The Evil Twin
How Modelling the Atmosphere of Venus Helps Us Understand the Earth
One of the difficulties in modelling the climate of the Earth under various greenhouse scenarios is that scientists only have one set of parameters against which to compare such models, that is, the climate history of our own planet. When making future predictions it’s hard to be 100% sure that you haven’t simply tweaked your model to fit the past without the underlying science being good enough to give a degree of certainty to the future scenarios it predicts. One way this can be overcome is by looking at the atmospheres of other planets such as Mars and Venus where the parameters are different but the science is exactly the same. Venus is an especially interesting and alarming case as its dense CO2 atmosphere has led to a runaway greenhouse effect heating the surface to temperatures that would easily melt lead.
Dr Frank Mills is an atmospheric and climate scientist with a joint appointment in The Fenner School of Environment and Society and The Research School of Physics and Engineering at the ANU. A primary interest is numerical modelling of the chemical processes within the atmosphere of Venus. “Many of us are strongly interested in creating better models of the Earth’s atmosphere and because the physics and chemistry are the same on Venus but the density and composition of the atmosphere are vastly different, it gives us an opportunity to test our models in two very different cases. If a model of planetary atmospheres holds good to observations when you plug in the pressures, densities and chemical compositions of two planets, then it gives you confidence that you’ve got the underlying science right.” Dr Mills explains.
Of course the problem with Venus is that it’s not nearly so easy to gather atmospheric and climate data as it is on the Earth. The data that Dr Mills feeds into his models come from two sources. The first is from spacecraft such as the European Space Agency’s Venus Express for which Dr Mills is a member of the scientific team.
The other way to gather Venus data is using large Earth based telescopes such as the 4m Anglo Australian Telescope in NSW. An important portion of the Earth based data for this research program has come from collaborations with Dr Jeremy Bailey of the University of New South Wales. Although it may seem strange to observe a bright planet with a 4 metre diameter telescope designed for very faint objects, the AAT has an advanced suite of spectroscopic instrumentation that make it one of the best telescopes in the world for gathering such data.
One of the difficulties with making measurements of molecular absorption lines in the atmosphere of Venus using terrestrial telescopes is that the Earth’s atmosphere contains nearly all the same molecules as those on Venus so the two spectra overlap. To get around this scientists make atmospheric measurements on Venus when the relative velocity between the two planets is large enough to Doppler shift the spectral lines from Venus away from the terrestrial lines. This makes it possible to distinguish the Venus spectrum from that of the Earth’s own atmosphere.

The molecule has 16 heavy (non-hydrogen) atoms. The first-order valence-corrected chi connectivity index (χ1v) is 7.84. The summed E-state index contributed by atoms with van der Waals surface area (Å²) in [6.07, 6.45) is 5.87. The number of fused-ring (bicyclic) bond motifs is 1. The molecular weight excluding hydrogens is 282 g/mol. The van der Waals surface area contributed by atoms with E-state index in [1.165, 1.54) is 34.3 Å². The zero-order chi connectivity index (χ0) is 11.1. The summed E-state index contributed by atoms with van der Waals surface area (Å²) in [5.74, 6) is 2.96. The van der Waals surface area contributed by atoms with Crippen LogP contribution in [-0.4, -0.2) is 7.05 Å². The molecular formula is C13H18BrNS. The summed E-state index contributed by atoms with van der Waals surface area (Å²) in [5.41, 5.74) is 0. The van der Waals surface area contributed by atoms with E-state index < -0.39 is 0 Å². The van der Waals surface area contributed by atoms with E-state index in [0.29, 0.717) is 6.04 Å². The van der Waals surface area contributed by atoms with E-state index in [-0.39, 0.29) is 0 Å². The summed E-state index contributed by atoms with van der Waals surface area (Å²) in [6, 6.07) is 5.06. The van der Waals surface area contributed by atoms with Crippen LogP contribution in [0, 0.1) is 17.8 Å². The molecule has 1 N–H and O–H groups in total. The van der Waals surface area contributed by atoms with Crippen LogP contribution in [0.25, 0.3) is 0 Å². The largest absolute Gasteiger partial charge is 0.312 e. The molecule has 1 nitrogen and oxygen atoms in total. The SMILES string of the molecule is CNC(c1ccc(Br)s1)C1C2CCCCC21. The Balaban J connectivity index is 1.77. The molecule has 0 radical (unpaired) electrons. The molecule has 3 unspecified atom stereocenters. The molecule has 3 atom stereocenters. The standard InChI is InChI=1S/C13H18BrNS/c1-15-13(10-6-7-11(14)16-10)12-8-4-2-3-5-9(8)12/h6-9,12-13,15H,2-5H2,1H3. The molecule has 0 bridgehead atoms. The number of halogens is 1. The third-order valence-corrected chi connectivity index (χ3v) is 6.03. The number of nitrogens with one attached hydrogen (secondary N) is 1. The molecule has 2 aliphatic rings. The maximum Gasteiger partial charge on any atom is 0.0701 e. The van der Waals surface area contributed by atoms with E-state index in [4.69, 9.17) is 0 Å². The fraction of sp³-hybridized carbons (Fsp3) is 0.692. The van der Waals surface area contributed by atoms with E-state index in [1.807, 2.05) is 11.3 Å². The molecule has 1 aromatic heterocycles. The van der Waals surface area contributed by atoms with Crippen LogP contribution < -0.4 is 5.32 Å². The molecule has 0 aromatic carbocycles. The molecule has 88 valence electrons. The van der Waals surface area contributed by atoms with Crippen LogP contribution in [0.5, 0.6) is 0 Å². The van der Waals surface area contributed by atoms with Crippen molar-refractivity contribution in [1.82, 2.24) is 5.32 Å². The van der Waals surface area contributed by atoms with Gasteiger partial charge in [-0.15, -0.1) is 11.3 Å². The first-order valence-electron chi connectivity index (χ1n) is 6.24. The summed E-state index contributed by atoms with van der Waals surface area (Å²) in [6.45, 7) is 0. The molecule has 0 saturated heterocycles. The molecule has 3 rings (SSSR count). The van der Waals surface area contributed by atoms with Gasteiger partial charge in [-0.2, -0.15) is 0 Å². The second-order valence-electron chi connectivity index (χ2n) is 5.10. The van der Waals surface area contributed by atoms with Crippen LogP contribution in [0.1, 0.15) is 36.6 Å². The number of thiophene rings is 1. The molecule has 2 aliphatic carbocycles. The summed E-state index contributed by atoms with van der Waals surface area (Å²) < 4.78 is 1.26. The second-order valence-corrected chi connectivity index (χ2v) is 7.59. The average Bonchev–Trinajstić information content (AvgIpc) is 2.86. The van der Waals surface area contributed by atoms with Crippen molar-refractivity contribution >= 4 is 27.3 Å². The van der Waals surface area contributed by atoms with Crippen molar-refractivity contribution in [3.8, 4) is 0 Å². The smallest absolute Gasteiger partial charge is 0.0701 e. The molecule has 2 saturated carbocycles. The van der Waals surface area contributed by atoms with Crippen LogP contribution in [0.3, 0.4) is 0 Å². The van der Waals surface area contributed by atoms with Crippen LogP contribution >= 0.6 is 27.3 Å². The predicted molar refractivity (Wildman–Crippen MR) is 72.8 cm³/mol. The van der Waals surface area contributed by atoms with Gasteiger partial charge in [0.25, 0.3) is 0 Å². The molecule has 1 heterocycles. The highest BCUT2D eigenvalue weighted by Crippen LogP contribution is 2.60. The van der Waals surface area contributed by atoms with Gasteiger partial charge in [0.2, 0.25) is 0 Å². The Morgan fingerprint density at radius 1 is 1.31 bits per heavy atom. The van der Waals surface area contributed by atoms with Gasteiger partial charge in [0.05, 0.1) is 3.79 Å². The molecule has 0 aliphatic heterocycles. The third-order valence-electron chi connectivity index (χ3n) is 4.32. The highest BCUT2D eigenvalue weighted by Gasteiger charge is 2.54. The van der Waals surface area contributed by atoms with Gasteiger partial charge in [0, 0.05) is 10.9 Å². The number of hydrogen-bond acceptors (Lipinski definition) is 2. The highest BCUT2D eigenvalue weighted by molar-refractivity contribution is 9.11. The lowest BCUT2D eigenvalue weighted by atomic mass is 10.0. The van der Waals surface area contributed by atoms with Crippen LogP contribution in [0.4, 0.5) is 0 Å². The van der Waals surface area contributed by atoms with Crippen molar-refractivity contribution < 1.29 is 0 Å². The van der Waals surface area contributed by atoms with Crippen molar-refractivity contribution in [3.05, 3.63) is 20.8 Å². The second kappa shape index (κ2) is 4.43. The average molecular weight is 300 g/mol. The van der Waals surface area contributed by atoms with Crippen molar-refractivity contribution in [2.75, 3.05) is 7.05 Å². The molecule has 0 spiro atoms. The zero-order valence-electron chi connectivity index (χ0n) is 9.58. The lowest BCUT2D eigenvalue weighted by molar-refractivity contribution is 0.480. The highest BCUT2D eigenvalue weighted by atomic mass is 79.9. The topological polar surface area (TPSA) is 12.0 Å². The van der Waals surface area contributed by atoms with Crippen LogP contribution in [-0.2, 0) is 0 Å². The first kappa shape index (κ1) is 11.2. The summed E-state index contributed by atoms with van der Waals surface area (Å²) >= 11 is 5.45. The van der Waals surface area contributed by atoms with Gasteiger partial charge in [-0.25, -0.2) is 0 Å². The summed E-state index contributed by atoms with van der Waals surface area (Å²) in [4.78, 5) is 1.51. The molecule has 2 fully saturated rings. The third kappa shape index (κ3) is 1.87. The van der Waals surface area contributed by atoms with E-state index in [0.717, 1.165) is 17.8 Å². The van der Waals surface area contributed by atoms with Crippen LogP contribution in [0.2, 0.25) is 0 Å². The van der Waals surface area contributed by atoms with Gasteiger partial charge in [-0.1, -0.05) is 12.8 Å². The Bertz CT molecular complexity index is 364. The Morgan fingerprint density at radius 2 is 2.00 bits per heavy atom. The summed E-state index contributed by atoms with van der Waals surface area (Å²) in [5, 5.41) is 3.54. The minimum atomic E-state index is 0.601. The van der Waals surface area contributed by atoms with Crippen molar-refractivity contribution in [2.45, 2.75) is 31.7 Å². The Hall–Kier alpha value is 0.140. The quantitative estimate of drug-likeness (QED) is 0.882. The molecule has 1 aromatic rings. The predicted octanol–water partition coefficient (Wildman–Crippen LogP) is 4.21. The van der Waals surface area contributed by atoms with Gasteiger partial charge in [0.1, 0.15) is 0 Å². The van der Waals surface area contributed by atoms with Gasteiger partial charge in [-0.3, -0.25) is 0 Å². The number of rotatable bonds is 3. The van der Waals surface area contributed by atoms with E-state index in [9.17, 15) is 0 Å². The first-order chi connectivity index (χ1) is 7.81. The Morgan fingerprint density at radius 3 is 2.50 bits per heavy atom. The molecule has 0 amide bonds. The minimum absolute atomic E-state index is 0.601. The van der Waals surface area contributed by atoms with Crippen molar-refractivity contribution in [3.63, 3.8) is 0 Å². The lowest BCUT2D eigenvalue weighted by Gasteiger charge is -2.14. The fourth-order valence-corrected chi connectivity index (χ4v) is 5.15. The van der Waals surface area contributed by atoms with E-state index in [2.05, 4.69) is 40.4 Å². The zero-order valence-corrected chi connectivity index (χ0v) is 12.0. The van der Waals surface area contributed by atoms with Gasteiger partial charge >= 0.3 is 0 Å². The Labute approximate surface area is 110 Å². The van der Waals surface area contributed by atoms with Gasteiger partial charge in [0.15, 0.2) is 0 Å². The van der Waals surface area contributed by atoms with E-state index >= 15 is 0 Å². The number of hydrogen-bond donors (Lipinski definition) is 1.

Within the atmospheres of planets, chemistry, thermodynamics and convection combine with solar radiation and surface interactions to create a highly complex and dynamic system. The high densities and temperatures on Venus coupled with the intense solar radiation make it a particularly interesting system to study. One intriguing aspect of the photochemistry of Venus is the creation and destruction of free oxygen.
In Venus’ upper atmosphere ultraviolet light from the sun splits carbon dioxide molecules into carbon monoxide and atomic oxygen (O). The direct recombination reaction to produce carbon dioxide from carbon monoxide and atomic oxygen is very slow so the majority of this atomic oxygen forms O2. The 2O to O2 reaction emits a characteristic light which forms an airglow that is visible on the dark side of Venus. By measuring the intensity of this glow scientists can estimate the rate of molecular oxygen production. “We know the rate of oxygen generation on Venus is quite high from the airglow data,” Dr Mills explains, “but when we look at the bright side of Venus using absorption spectroscopy we see very little molecular oxygen. So some process has to be consuming it at a very fast rate. Our current models can’t really plausibly explain this so it’s an area of great interest to planetary scientists.”
Venus is sometimes termed the Earth’s twin due to its almost identical size, its similar proximity to the sun, and the likely (but not yet proven) similarities in its initial composition. The Earth’s first stable atmosphere was dominated by carbon dioxide, much like Venus today except not nearly so dense. Over the course of billions of years, the evolution of life on Earth transformed the atmosphere by releasing free oxygen and binding the CO2 in biomass and sedimentary rocks. “In a sense you can think of the early Earth as being quite Venus-like.” Says Dr Mills, “It would be unfortunate if the Earth turned back to that state!”
Understanding how to prevent that happening has been a primary objective of climate scientists. A very important step in doing so has been to develop models of atmospheric processes so thorough and reliable that no one can question the need to take heed of their future predictions.